Since the other participants were Japanese and I could speak it as well, the monk of the day was not the English-speaking one. We were taken to the International Zen Dojo, whose access is reserved solely for those participating in Zen meditation so that everyone can fully concentrate. The building in which we would meditate apparently used to be in Kamakura before being uprooted and placed at its present location. We all put on slippers and were taught the proper way to enter before stepping inside.

The entire experience, from start to finish, lasts about ninety minutes, but the actual meditation time was only forty minutes, broken into two segments. A lot of explanation happens before, in between, and after the meditation blocks, the most important of which was how to meditate. I picked a blue cushion, removed my footwear, and sat cross-legged near the back of the cushion. The cushion is set up so that when sitting correctly, the body leans forward, and the knees and tailbone act as a tripod of sorts, evenly distributing body weight through three points.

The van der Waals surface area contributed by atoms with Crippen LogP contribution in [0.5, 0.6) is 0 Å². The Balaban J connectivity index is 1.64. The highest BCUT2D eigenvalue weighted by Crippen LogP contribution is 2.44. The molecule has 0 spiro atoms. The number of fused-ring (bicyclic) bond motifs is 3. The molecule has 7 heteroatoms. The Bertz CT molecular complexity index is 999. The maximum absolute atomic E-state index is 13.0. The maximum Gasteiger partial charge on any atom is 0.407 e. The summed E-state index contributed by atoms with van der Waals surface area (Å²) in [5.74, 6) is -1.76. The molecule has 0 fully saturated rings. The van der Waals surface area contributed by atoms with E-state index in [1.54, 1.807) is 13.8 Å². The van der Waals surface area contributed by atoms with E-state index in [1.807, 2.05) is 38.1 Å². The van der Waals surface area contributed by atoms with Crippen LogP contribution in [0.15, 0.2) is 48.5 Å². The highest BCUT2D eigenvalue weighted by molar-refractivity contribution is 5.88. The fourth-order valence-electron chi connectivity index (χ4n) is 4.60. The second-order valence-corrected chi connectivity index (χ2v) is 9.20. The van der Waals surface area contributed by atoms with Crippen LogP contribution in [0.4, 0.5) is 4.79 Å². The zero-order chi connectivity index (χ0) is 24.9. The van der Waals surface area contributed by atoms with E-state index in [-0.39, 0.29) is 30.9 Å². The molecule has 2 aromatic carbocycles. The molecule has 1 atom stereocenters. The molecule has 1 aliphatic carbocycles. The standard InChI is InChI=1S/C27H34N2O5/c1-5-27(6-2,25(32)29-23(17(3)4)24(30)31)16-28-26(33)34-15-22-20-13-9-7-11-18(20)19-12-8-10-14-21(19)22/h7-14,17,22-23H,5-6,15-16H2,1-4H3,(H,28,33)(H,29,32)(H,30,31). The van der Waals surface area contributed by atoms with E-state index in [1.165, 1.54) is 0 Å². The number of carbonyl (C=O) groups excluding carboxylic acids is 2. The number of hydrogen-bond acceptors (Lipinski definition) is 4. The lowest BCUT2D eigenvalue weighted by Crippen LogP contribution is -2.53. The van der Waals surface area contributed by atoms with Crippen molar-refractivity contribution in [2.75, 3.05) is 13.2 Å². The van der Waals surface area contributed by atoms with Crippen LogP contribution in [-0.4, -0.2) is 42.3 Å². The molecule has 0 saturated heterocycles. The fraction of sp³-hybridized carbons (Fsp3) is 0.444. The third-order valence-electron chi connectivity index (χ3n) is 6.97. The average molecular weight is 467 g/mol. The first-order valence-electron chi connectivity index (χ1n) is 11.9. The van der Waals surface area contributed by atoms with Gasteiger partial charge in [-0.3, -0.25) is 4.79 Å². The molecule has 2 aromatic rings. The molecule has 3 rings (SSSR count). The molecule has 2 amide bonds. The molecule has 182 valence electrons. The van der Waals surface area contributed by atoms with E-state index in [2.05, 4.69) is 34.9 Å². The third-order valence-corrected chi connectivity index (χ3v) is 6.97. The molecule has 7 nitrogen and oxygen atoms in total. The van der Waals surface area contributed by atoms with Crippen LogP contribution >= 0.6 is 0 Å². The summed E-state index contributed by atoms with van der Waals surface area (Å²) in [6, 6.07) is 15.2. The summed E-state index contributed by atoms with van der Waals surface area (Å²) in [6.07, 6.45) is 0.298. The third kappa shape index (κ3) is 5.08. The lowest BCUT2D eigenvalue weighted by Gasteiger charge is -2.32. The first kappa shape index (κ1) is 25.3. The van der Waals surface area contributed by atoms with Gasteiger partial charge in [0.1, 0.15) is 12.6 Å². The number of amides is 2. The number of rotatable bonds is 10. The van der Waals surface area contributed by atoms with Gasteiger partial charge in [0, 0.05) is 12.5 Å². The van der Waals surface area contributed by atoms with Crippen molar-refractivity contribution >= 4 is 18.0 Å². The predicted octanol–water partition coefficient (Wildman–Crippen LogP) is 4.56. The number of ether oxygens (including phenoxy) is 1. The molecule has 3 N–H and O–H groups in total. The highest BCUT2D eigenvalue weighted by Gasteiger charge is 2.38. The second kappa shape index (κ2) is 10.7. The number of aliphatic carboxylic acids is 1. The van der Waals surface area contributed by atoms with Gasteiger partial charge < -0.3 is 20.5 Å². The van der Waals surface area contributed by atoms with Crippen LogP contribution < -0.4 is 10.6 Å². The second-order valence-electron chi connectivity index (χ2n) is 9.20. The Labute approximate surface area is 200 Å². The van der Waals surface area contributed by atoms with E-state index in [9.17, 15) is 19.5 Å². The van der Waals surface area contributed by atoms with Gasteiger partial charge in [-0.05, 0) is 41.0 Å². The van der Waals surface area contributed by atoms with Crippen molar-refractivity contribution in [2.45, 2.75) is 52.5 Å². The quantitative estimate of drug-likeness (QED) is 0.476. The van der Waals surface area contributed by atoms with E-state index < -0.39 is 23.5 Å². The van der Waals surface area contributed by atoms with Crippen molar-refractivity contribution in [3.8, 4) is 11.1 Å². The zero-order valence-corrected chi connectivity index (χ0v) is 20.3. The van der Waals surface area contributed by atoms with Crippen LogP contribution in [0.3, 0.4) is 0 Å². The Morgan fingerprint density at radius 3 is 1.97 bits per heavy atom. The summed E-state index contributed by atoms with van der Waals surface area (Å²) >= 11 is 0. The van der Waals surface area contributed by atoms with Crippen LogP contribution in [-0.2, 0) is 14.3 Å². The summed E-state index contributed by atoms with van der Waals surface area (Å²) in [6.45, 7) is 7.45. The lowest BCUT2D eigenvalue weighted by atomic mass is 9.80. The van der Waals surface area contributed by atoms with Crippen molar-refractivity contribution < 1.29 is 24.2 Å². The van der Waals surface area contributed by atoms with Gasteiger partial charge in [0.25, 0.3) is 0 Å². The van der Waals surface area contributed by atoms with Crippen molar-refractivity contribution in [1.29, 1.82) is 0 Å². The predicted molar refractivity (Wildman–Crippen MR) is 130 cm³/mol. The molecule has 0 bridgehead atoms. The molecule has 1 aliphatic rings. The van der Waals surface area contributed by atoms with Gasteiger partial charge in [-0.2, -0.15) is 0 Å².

There are many ways to position one’s hands while meditating, but we were instructed to lightly grasp the left thumb with the right hand, close the left hand, and relax our shoulders, setting our hands on our laps. Next, we were taught the “hangan” technique, which involves participants keeping their heads up but fixing their gaze diagonally downwards with eyes half shut. Having one’s eyes half shut is essential for maximizing inner concentration, as having eyes wide open would invite more distractions from the outside world, and having eyes fully shut would tempt one to fall asleep. The most complicated lesson was on breathing technique: we had to focus on our stomachs, the only part that should be expanding and contracting. There was also a certain rhythm to it, where we would exhale for seven counts before inhaling for three counts, and repeating the process.